Mnangagwa’s Bond Note Video Lands Duo in Court as Authorities Step Up Onslaught Against Dissent

ZIMBABWEAN authorities on Sunday 3 May 2020 arrested two men in Rushinga in Mashonaland Central province and charged them with undermining authority of or insulting President Emmerson Mnangagwa after they allegedly shared and made remarks on a video clip in which the ZANU PF party leader brags about the strength of bond notes, the country’s surrogate currency.

43 year-old Robert Zakeyo and 34 year-old Admire Mupemhi on Monday 4 May 2020 appeared before Bindura Magistrate Mary Msika after they were arrested by Zimbabwe Republic Police members and charged with undermining authority of or undermining President Mnangagwa in contravention of section 33(2)(b) of the Criminal Law (Codification and Reform) Act.

Prosecutors accused Zakeyo and Mupemhi, who were represented by Gift Mtisi of Zimbabwe Lawyers for Human Rights, of sharing a video clip onto a Rushinga Residents WhatsApp group on Friday 1 May 2020 showing President Mnangagwa claiming that the country’s currency is the strongest in the southern African region.

In the video clip, President Mnangagwa is quoted remarking that; “In this region, in SADC, the RTG, our RTG, the current currency is the strongest currency in the region,” while Mupemhi reportedly wrote the word “frog” in response to the shared video clip.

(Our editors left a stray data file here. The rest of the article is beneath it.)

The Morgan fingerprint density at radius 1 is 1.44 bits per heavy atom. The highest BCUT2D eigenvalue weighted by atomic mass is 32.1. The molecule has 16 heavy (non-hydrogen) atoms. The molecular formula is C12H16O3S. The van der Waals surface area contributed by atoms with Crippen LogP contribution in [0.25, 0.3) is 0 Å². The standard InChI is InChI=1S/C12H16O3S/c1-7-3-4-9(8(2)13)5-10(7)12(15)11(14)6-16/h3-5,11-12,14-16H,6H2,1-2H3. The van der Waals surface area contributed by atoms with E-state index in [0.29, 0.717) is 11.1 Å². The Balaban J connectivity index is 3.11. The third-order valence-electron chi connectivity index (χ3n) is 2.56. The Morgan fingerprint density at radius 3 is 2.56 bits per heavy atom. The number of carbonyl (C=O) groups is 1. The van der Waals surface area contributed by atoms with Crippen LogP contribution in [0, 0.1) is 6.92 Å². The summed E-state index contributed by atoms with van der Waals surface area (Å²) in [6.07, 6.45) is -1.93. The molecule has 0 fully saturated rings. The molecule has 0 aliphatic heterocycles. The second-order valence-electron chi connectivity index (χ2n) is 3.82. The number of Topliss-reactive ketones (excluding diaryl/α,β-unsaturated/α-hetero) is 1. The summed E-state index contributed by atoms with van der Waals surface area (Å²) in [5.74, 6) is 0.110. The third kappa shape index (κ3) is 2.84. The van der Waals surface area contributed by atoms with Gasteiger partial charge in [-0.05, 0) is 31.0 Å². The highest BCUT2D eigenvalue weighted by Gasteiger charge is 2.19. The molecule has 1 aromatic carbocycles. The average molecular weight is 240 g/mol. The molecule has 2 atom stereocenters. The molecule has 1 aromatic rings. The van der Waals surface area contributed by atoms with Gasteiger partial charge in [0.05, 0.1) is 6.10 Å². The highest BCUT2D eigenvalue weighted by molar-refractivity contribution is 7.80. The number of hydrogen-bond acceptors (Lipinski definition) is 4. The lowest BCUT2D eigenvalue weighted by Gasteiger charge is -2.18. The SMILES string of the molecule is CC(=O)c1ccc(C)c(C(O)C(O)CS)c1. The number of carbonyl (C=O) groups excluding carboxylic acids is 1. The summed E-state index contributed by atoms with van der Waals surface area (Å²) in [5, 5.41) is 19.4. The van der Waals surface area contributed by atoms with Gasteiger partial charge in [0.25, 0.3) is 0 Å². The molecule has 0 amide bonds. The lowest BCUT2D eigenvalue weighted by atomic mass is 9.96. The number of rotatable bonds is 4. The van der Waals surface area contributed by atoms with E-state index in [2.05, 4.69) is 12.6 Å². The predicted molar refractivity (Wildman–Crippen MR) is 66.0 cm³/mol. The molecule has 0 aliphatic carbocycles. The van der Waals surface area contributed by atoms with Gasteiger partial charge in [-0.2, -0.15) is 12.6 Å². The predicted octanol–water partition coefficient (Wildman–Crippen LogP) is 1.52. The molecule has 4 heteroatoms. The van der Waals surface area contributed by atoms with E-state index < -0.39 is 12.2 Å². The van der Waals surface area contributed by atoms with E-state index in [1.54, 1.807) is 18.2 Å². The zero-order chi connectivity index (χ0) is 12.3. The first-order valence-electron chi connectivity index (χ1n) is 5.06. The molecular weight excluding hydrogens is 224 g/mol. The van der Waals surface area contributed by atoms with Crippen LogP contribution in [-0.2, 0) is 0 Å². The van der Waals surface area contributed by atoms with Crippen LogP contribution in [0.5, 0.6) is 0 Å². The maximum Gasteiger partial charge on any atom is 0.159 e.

The video clip, prosecutors claimed, also features Gogo Tsvangirai, mother to the late former Prime Minister and opposition MDC party leader Morgan Tsvangirai.

Mupemhi was set free after Mtisi filed an application for refusal of remand arguing that the charges preferred against his client do not disclose the commission of an offence to which Magistrate Msika agreed with the human rights lawyer.

Zakeyo was released on $300 bail and was ordered to report at his local police once in a fortnight and to continue residing at his given residential address. He returns to court on 18 May 2020, where his trial is scheduled to commence.

Source: Zimbabwe Lawyers for Human Rights